MASERU — The Independent Electoral Commission (IEC) has for the first time accredited 66 opposition All Basotho Convention (ABC) party activists to observe this weekend’s three by-elections.
The ABC activists are among the 112 election observers who have been accredited by the IEC to observe the by-elections in Mpharane, Sebapala and Hololo constituencies this Saturday.
The group of observers includes among others the president of the Lesotho Council of Non-Governmental Organisations, Lira Theko, and Public Diplomacy, Economic and Political Officer at the United States Embassy in Maseru, Sara Devlin.
Addressing the election observers at a local hotel on Tuesday, a commissioner with the IEC, Dr Fako Likoti, said observers should stay neutral and discharge their duties in a professional manner.
“Elections in Lesotho are always said to have gone well only to later hear grievances such as lack of transparency,” Likoti said.
“We want these election results to be accepted by everyone. When we talk elections, it’s about ballots not bullets. Elections are not meant to create conflict.”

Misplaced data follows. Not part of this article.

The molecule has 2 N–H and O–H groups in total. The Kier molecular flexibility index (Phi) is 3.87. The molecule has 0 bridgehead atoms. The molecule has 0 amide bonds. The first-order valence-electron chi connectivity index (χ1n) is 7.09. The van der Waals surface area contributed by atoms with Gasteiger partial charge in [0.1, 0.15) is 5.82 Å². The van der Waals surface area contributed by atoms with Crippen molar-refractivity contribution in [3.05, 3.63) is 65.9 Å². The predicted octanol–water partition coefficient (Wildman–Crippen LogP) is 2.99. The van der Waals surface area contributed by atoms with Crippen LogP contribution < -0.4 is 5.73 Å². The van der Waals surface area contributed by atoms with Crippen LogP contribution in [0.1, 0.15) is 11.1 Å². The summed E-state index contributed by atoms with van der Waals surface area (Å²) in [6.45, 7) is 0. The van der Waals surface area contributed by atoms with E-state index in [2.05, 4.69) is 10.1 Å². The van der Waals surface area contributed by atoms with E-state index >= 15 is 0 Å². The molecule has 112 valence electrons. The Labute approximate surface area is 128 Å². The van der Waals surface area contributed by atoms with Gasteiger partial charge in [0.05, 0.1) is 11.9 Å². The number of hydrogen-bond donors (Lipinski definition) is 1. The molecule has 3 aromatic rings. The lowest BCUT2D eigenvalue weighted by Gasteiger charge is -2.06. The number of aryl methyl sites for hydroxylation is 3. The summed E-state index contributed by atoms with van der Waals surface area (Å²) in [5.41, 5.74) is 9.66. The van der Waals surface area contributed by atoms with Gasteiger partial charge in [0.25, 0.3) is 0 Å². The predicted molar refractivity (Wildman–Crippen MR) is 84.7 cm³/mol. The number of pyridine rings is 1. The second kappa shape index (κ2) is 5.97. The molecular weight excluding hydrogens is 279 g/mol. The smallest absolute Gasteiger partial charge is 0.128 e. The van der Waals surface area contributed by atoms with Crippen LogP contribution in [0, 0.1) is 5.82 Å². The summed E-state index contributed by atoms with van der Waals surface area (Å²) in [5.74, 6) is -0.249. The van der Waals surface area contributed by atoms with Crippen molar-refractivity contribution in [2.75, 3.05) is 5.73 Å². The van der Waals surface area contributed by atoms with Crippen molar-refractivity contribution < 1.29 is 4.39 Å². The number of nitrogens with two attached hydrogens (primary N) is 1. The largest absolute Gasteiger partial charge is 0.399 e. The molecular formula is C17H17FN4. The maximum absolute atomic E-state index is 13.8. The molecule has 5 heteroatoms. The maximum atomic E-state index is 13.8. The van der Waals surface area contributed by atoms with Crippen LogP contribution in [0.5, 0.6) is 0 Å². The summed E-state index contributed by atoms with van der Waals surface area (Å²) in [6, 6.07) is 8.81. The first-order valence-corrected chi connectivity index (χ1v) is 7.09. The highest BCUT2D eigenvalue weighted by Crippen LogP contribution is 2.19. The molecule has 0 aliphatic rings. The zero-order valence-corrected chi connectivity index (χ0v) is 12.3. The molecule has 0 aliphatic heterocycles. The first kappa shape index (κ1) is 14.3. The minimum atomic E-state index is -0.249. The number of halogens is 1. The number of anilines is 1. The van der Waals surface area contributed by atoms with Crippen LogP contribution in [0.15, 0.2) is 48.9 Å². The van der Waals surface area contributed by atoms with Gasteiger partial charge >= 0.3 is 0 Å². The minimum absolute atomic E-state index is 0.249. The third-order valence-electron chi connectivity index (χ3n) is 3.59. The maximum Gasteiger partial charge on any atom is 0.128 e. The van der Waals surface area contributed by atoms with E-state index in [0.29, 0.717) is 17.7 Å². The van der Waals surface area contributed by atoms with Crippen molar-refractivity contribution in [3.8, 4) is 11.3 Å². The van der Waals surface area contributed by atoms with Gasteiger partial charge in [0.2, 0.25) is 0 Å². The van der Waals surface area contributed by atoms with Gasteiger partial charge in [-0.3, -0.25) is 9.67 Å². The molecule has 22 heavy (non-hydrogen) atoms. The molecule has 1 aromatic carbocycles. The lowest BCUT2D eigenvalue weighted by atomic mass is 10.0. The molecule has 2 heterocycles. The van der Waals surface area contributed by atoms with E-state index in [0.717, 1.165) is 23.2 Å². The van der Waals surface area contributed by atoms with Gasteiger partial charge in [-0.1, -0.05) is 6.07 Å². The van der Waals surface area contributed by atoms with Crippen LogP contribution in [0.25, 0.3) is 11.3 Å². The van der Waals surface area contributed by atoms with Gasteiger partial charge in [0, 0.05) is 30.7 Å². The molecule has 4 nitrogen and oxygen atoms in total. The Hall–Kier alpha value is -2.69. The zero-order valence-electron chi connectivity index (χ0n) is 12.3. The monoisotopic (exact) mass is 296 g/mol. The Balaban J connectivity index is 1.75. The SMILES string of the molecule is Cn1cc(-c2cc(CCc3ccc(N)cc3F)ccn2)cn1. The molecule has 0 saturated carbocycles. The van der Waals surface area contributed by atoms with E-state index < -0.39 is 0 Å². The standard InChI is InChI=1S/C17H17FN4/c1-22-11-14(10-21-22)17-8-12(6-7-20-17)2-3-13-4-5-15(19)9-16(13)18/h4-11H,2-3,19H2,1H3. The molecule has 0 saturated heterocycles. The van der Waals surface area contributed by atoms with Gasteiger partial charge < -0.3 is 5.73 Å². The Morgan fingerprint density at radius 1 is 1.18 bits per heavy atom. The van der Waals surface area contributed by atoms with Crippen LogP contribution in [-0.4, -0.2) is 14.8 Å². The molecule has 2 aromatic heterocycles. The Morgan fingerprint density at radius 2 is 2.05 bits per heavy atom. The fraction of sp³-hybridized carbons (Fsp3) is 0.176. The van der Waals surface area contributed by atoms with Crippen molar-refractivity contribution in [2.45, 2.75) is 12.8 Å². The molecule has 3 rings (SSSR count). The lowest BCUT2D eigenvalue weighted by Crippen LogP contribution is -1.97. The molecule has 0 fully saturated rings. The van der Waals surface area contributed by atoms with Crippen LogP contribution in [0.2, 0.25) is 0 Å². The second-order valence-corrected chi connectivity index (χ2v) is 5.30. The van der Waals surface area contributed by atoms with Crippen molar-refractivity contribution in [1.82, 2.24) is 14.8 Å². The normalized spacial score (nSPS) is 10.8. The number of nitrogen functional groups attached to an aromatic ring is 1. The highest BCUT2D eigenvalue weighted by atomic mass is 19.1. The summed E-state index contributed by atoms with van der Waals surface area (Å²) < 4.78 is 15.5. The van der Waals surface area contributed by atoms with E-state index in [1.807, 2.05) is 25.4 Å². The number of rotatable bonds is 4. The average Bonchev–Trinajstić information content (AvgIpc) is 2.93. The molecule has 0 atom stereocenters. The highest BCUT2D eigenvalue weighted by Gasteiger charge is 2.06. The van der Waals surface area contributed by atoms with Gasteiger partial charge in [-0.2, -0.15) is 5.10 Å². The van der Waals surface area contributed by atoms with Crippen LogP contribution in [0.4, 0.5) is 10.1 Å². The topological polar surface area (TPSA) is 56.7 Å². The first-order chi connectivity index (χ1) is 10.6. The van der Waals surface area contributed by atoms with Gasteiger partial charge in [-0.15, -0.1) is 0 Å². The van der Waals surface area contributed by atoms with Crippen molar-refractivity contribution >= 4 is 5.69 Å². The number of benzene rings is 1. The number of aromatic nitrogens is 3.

Likoti warned the observers to stay neutral while observing the elections.
“When observing elections you are neither a political activist nor (do you wear) the colours of your political party,” he said.
“You must observe and say it like it is. Do not massage the truth and do not dress your reports. They should be as straightforward as possible.”
He warned the ABC observers not to wear party regalia during the elections.
“You should not put on your yellow and green colours or raise objections at the polls. Only party agents have the responsibility to do so if and when they see fit,” Likoti said.
The IEC has often come under fire from opposition parties and civic groups for allegedly siding with the ruling Lesotho Congress for Democracy (LCD) party.
The elections body has however rejected the charges insisting its conduct has always been above board.
Likoti said the observers should not interfere with the election process by crowding polling stations.
Instead they should take note of whether the polling stations open on time and that they have all the necessary equipment.
“Yours will also be to observe the queues and behaviour from voters and whether police officers are doing their job,” Likoti said.
“You should also note when and how elections results are announced and when polling stations are closed.”
Likoti said the IEC was committed to delivering a “transparent, accountable and clean” election process.
“We want to inject a culture of election observation, but we have to start somewhere and have all the logistics in place at the right time,” Likoti said.
“We also want to make the system transparent, accountable, clean and comfortable. We are starting with this by election.”